The IRS could convert the $80 billion it was allocated under the 2022 Inflation Reduction Act into at least $561 billion in extra taxes collected over the next decade. If that amount is cut $20 billion, however, it cost more than $100 billion in potential revenue, the report claimed.
The agency is promoting the study just as Republicans are renewing their efforts to claw back the billions of dollars that lawmakers invested in the IRS as part of the IRA. Since then, Republicans have repeatedly tried to slash the extra funding for the IRS, succeeding last year in shrinking the allocation from $80 billion to $60 billion over 10 years.
At the same time, the Biden administration is touting immediate improvements in the IRS’s functioning since the infusion of cash, and the agency claims it has collected half a billion dollars over the past year by pursuing wealthy people’s tax debts. It has also cut down its massive backlog of returns and improved hold times on its phone line for taxpayers.
These efforts are nascent, the report notes, and the agency is still hiring the experts it needs to audit very wealthy taxpayers. It predicted that it will raise $100 million from such audits this fiscal year but will collect 80 times that — $8 billion — each year starting in 2030.
Administration officials touted the study, saying enhanced tax collection will help cut the federal deficit.
“This analysis demonstrates that President Biden’s investment in rebuilding the IRS will reduce the deficit by hundreds of billions of dollars by making the wealthy and big corporations pay the taxes they owe,” Lael Brainard, President Biden’s top economic adviser, said in a statement. “Congressional Republicans’ efforts to cut IRS funding show that they prioritize letting the wealthiest Americans and big corporations evade their taxes over cutting the deficit.”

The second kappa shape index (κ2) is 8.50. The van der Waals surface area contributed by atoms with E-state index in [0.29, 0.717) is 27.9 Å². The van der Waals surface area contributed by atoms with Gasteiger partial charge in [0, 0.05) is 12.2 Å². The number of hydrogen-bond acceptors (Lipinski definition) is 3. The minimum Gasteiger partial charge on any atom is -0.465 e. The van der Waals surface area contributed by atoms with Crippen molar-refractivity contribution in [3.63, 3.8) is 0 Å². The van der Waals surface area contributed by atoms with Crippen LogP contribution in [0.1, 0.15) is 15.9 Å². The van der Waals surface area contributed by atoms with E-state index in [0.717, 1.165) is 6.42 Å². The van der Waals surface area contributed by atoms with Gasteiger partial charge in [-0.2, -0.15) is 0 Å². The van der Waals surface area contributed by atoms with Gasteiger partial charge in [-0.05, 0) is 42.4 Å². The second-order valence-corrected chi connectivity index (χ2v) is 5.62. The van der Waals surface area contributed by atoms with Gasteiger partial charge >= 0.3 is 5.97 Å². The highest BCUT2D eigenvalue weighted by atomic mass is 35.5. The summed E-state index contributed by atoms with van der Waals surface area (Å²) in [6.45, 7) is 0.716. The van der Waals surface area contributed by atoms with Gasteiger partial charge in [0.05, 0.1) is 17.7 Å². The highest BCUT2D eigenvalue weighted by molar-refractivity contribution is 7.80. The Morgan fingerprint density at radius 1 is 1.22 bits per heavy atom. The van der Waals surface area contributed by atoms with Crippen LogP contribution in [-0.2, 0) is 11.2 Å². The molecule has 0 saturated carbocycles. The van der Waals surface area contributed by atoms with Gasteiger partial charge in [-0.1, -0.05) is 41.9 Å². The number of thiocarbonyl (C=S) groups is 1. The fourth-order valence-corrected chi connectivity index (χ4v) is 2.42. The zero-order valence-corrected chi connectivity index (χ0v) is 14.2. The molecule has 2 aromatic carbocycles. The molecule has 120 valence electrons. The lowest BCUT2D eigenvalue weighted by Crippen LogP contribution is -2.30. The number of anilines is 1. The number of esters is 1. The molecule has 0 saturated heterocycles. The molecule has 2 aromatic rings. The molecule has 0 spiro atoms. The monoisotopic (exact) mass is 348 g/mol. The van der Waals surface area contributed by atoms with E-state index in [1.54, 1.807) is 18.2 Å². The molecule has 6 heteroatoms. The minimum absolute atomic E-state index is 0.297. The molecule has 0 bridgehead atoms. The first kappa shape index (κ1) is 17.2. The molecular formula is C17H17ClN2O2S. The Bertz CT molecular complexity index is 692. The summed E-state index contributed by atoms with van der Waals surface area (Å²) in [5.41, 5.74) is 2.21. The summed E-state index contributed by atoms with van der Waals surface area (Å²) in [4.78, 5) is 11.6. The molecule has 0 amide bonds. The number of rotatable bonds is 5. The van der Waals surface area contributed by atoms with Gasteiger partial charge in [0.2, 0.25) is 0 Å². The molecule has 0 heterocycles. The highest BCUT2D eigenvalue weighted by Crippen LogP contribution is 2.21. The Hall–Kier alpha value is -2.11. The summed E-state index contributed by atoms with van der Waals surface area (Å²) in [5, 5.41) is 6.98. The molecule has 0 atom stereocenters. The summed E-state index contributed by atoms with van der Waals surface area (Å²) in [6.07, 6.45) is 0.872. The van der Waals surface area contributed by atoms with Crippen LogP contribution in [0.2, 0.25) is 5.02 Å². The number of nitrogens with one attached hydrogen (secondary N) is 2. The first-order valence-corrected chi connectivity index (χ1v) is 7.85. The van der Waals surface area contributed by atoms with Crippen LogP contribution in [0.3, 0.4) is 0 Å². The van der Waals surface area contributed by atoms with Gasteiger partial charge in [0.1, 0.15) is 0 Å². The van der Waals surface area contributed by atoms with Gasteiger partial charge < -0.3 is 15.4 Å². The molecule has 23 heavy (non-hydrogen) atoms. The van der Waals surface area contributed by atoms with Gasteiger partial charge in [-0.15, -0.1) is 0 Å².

House Ways and Means Committee Chair Jason T. Smith (R-Mo..), who has led the Republican push to decrease the IRS funding, did not immediately respond to a request for comment.
Citing past research showing that if a taxpayer is audited one year, he or she will pay more the following years, the study estimated that wealthy people who get audited under the IRS’s new enforcement regime will not only pay $54 billion due from that enforcement but fork over an additional $38 billion in total through 2034.
It did not estimate the value of the deterrence effect more broadly — that is, whether taxpayers might be more likely to pay their taxes honestly if they know IRS enforcement is more vigorous. But it did try to tally the total value of several other collection efforts.
For example, most people who make money on crypto sales don’t pay tax on that income, the study claimed. Accordingly, the IRS plans to have the technology in the future to process information about crypto trades to encourage tax compliance. Moreover, taxpayers are more likely to pay when they can reach the agency on the phone to ask a question about their return, or when they get a notice in the mail written in language they can understand, the study noted, saying that such improvements in technology and customer service are also worth billions in eventual tax collections.